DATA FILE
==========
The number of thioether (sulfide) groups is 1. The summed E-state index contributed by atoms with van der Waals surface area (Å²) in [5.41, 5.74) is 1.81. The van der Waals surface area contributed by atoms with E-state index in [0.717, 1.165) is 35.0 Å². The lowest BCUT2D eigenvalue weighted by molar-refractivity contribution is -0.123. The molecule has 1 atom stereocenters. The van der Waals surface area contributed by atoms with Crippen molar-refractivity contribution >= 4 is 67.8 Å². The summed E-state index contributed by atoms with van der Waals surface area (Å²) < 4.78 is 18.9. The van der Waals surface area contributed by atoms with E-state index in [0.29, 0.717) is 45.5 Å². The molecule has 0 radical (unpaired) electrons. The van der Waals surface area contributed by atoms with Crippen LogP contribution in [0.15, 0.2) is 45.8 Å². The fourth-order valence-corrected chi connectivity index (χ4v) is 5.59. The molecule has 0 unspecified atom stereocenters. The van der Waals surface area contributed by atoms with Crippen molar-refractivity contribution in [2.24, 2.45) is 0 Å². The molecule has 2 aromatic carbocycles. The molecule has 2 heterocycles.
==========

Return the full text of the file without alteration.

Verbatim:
The number of thioether (sulfide) groups is 1. The summed E-state index contributed by atoms with van der Waals surface area (Å²) in [5.41, 5.74) is 1.81. The van der Waals surface area contributed by atoms with E-state index in [0.717, 1.165) is 35.0 Å². The lowest BCUT2D eigenvalue weighted by molar-refractivity contribution is -0.123. The molecule has 1 atom stereocenters. The van der Waals surface area contributed by atoms with Crippen molar-refractivity contribution >= 4 is 67.8 Å². The summed E-state index contributed by atoms with van der Waals surface area (Å²) < 4.78 is 18.9. The van der Waals surface area contributed by atoms with E-state index in [0.29, 0.717) is 45.5 Å². The molecule has 0 radical (unpaired) electrons. The van der Waals surface area contributed by atoms with Crippen LogP contribution in [0.15, 0.2) is 45.8 Å². The fourth-order valence-corrected chi connectivity index (χ4v) is 5.59. The molecule has 0 unspecified atom stereocenters. The van der Waals surface area contributed by atoms with Crippen molar-refractivity contribution in [2.24, 2.45) is 0 Å². The molecule has 2 aromatic carbocycles. The molecule has 2 heterocycles.